The whole list won’t be MacCambridge books, but we cannot mention this year’s game without this book. If you’ve seen pictures of Gracie Hunt with Taylor Swift at Chiefs games and thought, “I wonder what her connection is to the team?”, then this is the book for you. Lamar Hunt is the founder of the Kansas City Chiefs and Gracie is his granddaughter.

This biography of Lamar Hunt is a great look into a football rebel, someone who was told “No” by the NFL and decided to start his own league – the AFL. This book talks in great detail about this risky proposition and how this rouge league would eventually merge with the NFL, essentially creating football as we know it today.

💡 Fun fact: It was Lamar Hunt himself who coined the term “Super Bowl.” I can’t think of a better week to read this one!

The Score Takes Care of ItselfThe Score Takes Care of Itself by Bill Walsh and Steve Jamison

San Francisco 49ers fans can’t be left off this list. This book is a series of interviews San Francisco coach Bill Walsh did with Steve Jamison on leadership. You’ll learn about managing people, setting expectations and honoring achievement.

I’ve often found football coaches to be motivators in my daily life, and these great stories from one of the NFL’s greatest is a perfect combination of leisure and learning. I’d recommend the audiobook for the commute or morning walk before work.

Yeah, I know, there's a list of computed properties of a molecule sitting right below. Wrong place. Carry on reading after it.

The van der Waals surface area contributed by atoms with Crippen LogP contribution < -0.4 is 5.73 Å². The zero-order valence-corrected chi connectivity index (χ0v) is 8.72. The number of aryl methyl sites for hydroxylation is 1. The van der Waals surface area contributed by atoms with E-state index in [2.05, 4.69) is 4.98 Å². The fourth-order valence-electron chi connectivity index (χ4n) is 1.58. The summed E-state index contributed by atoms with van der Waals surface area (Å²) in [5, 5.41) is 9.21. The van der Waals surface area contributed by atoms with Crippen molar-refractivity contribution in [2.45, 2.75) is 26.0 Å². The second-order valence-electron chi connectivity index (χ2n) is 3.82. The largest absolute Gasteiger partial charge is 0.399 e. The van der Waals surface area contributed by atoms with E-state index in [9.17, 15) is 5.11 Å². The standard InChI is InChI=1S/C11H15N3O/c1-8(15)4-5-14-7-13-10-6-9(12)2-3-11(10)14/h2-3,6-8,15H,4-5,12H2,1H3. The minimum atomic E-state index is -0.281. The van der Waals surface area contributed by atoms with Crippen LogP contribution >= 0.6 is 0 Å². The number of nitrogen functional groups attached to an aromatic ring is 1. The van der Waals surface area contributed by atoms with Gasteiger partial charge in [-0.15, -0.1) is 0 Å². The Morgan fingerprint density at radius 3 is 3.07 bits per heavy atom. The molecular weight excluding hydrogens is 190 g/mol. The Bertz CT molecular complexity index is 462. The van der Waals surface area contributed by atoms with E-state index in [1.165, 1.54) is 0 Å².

The Games That Changed the GameThe Games That Changed the Game: The Evolution of the NFL in Seven Sundays by Ron Jaworski and David Plaut

It was written in 2010, but this was a recent find I really enjoyed and finished over a long weekend. Jaworski played in the NFL, starting for the Eagles in Super Bowl XV. He’s also well-known for his work as an analyst, meticulously breaking down film and explaining the game at a higher level to fans.

I like this book because the author, nicknamed “Jaws”, picks out seven particular games where a new scheme or strategy showed the game was changing. It starts with the evolution of the forward pass in the 1960s and finishes in the 2000s with Bill Belichick and Tom Brady’s first of many Super Bowl wins.

I love learning about the evolution of the forward pass, the coaches who saw what the game could be and made small innovations that evolved into players like Patrick Mahomes, Josh Allen or Lamar Jackson.

If you’ve ever wondered how the game got where it is today, grab this one for a plane ride or lazy weekend.

Score big and borrow any of these books for free from your library on Libby.

RELATED READ: Are you ready for some football (books)?


About the Author

Jeff Russ is an Advertising Specialist with OverDrive with a love of reading that goes back as far as his memory will take him. He refuses to leave work at work, as he enjoys using the Libby app in his free time to read ebooks on his porch and listen to audiobooks at the Cuyahoga Valley National Parks or while tending to his tomato garden. Growing up, his favorite book was "The World Almanac," but he’s since traded it for books by Kurt Vonnegut, John Steinbeck, Sally Rooney and Jennifer Egan.